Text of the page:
* European shares steady after recent Cyprus-fuelled declines
* Euro remains near four-month low
* Bunds steady near three-week highs
By Marc Jones
LONDON, March 26 (Reuters) - European shares and the euro were flat on Tuesday, losing early gains as investors fretted that Cyprus’s raid on bank deposits could become the template for future euro zone bailouts.
Wall Street was expected to see a rebound from Monday’s losses, meanwhile, with a flurry of data expected to trump euro zone concerns by supporting hopes of a gradual U.S. recovery.
Banks in Cyprus remain closed following the country’s 10 billion euro bailout agreed at the weekend, but comments from Jeroen Dijsselbloem, the new head of the Eurogroup of euro zone finance ministers, have stripped investors of the appetite for the kind of rebound that has followed other rescue deals.
Dijsselbloem said on Monday that the tactic used in Cyprus of getting wealthier savers and uninsured bondholders to bear heavy losses represented a new template for resolving regional banking problems.
After a choppy morning, top European shares and MSCI’s index of world shares, which tracks 6000 stocks in 45 countries, were both flat on the day ahead of the Wall Street restart.
Investors continue to weigh the possibility that the euro zone crisis could escalate if savers in other debt-strained countries such as Spain and Italy pull money out of their own banks as a precaution following the grab on deposits in Cyprus.
“Dijsselbloem comment’s will stay the focus of markets,” said ABN Amro economist Joost Beaumont.
“Markets are recovering a little bit, and with the ECB (European Central Bank) now the lender of last resort it is hard to see a return to the depths of the crisis, but it is difficult to see a sharp rebound.”
By 1245 GMT, Paris’s CAC-40 was leading the way with gains of 0.6 percent. London’s FTSE 100 and Frankfurt’s DAX were up 0.2 percent, though fears of tough conditions being attached to future bailouts were being felt in Madrid, where the IBEX fell 1.5 percent.
The decision to seize savings in Cyprus, as well as impose capital controls to prevent mass withdrawals once banks do reopen, has added a new dimension to the euro zone’s three year-long crisis.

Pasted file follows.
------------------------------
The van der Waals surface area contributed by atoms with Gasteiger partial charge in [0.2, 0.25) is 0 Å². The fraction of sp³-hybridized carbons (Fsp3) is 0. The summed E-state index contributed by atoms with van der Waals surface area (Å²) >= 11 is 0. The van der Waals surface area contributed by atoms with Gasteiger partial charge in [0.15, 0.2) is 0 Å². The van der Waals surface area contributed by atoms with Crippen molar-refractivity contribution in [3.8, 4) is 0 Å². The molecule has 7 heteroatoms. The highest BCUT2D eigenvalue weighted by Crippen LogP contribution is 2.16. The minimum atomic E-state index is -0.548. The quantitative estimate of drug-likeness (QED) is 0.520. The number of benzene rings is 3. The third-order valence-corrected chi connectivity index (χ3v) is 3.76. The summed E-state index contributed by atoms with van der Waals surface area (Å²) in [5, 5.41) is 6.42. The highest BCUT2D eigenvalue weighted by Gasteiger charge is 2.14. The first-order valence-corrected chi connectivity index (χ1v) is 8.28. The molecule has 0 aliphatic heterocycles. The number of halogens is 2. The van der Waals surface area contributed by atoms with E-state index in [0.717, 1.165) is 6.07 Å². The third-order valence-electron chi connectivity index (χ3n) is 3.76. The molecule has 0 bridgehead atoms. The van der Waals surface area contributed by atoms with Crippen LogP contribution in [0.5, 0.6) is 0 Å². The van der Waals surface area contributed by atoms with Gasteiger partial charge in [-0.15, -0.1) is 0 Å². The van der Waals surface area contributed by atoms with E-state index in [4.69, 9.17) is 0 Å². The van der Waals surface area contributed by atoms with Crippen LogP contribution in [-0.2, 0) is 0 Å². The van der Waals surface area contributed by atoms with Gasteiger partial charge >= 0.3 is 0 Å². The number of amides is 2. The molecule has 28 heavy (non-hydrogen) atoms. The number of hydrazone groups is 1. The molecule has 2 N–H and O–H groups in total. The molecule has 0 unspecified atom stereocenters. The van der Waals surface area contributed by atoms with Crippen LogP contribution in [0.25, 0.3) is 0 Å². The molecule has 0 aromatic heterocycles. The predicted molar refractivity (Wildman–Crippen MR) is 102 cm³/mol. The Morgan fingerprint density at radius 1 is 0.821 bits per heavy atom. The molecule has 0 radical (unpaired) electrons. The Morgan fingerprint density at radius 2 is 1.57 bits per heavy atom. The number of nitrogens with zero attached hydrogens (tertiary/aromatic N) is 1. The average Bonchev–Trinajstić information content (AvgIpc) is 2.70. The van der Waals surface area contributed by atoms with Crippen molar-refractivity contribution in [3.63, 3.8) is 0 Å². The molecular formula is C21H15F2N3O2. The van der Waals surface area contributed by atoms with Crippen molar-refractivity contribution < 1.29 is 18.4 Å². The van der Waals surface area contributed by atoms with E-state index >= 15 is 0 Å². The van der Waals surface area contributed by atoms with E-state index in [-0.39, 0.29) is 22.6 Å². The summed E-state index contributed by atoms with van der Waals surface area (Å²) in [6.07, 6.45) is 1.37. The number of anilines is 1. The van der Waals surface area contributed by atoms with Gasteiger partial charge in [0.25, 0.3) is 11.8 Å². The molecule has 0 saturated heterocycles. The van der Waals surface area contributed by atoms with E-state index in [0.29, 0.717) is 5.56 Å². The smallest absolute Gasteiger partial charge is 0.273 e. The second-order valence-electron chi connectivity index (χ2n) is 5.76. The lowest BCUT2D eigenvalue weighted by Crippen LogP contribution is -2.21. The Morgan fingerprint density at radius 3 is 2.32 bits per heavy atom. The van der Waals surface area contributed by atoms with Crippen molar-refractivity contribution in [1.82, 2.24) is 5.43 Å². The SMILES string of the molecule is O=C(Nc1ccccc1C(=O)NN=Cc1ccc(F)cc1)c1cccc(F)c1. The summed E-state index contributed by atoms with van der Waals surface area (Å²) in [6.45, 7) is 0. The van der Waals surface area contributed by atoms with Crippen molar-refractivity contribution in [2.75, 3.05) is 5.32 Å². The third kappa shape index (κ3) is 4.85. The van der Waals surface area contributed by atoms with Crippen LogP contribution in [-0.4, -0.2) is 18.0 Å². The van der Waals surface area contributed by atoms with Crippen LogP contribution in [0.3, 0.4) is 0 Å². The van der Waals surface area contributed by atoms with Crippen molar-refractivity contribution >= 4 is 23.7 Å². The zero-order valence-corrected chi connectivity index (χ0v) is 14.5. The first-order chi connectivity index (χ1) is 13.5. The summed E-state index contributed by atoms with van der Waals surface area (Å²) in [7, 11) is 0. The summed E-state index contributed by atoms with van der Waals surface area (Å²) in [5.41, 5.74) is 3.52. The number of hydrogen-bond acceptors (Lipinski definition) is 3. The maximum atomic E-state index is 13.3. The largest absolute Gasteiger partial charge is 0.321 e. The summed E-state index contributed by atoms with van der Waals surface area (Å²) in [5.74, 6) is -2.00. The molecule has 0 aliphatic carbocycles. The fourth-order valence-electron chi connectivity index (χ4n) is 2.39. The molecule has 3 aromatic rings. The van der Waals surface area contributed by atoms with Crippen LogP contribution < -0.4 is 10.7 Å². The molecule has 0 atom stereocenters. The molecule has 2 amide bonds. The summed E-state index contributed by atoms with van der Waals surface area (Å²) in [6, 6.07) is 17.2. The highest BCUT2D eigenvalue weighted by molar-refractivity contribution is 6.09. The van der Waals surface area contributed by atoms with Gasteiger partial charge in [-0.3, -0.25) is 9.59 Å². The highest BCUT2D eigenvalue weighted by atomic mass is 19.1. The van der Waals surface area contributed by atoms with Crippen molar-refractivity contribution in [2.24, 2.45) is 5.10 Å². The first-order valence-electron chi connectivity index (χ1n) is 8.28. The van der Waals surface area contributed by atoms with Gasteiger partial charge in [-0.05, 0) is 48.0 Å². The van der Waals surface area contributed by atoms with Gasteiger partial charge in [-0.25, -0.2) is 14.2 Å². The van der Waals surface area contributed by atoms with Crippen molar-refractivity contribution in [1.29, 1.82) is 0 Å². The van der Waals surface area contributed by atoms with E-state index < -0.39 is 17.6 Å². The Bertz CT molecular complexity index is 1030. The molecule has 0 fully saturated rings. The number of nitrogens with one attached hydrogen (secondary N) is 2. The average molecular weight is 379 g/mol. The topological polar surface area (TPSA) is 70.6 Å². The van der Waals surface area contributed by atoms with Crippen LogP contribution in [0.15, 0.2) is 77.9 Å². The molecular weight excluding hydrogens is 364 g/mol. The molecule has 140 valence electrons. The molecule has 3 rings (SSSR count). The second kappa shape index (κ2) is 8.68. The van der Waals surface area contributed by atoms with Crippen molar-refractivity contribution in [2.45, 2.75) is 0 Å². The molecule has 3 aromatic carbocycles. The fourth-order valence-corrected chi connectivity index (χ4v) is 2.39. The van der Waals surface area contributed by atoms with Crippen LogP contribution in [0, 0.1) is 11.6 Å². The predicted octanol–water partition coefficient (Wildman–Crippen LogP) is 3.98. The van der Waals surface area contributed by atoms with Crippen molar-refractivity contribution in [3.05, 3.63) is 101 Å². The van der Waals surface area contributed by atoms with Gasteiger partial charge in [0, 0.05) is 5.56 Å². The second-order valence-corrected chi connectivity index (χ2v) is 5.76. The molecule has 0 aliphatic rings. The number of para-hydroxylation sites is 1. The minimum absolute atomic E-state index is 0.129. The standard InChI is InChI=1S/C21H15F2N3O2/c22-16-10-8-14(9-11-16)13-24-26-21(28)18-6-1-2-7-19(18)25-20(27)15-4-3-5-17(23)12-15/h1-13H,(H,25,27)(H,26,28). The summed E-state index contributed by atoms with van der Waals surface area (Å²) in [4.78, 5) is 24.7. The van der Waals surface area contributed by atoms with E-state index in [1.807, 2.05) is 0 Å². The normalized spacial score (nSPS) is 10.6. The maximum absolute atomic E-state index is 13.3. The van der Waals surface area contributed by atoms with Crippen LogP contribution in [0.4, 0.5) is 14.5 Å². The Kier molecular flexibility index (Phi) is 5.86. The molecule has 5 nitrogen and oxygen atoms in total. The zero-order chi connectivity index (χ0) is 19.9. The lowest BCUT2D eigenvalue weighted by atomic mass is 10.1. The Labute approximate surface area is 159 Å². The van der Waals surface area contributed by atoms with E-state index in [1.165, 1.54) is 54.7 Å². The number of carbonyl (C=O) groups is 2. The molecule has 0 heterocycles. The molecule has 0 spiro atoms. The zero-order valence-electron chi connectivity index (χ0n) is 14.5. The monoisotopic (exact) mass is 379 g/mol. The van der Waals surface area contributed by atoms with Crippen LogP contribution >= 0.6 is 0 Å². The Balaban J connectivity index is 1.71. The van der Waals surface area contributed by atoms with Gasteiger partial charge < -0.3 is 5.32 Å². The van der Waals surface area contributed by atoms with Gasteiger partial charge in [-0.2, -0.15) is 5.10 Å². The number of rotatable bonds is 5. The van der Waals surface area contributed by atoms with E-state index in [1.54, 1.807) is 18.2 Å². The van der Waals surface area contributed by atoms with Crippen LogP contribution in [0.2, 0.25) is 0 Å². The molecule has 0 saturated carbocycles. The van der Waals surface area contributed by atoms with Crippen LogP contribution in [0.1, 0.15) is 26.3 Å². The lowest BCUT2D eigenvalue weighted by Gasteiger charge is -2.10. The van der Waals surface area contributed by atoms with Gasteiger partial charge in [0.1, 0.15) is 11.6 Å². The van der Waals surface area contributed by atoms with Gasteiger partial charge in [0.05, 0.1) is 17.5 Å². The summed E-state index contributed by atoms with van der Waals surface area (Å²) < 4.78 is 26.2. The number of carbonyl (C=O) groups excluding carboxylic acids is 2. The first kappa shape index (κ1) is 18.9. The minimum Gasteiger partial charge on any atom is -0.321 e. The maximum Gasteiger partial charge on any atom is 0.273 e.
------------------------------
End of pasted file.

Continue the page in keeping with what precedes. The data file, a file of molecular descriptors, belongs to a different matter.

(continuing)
Top ECB policymaker Benoit Coeure tried to assuage the concerns caused by Dijsselbloem’s comments, stressing the banking crisis in Cyprus was a unique case.
“I think Mr. Dijsselbloem was wrong to say what he said. The Cyprus experience is not a model for the rest of Europe because the situation had reached a level which cannot be compared with any other country,” Coeure said in a radio interview.
Earlier, shares in Asia had edged lower but Wall Street was expected to rebound by around 0.2 percent as a 5.7 percent climb in durable goods orders in February got a busy day of U.S. data off to positive start..
Economists polled by Reuters had expected orders to rise 3.8 percent after a 4.9 percent fall in January.
Investors in the bond and oil markets remained cautious. Safe-haven German government bonds held near highs hit the previous session, while Brent crude dipped back to $108 a barrel, near last week’s three-month low.
Alongside the fallout from Cyprus, euro zone investors are also facing a lengthy spell of political uncertainty in Italy and an increasing divergence between strong European economies like Germany and its struggling neighbours.
French consumer confidence underscored the last of those worries, falling more than expected in March as worries about surging unemployment mounted.
Having tumbled to a four-month low on Monday following Dijsselbloem’s comments, the euro remained weak at $1.2860 against the dollar. Measured against a basket of currencies, the dollar was also little changed.
The euro has largely held its ground during the recent turmoil in Cyprus, but the likelihood of depositors being hit in future bank bailouts could drive it lower, analysts say.
“The developments yesterday were quite negative for the euro as it looks to be a bit of a change in policy approach within Europe with respect to bailouts. They seem to be putting the emphasis onto investors rather than taxpayers,” said Ian Stannard, head of European FX strategy at Morgan Stanley.
“That is going to keep the euro under pressure as it could well deter foreign investors from returning to peripheral European assets.”
Gold, which typically benefits from economic uncertainty and has rallied during the Cyprus turmoil, fell back below $1,600 an ounce.
The ECB’s promise to keep the euro together has largely limited the fallout from Cyprus’s problems and Italy’s political deadlock, and many economists see little reason for that to change in the near term.
“The reaction of the market has demonstrated clearly that the kind of problems in Cyprus could be contained, and even an escalation of the crisis with all the possible outcomes from other periphery countries has not really dented market confidence,” Commerzbank gold analyst Eugen Weinberg said.
“We see prices consolidating at current levels around the key $1,600 mark.”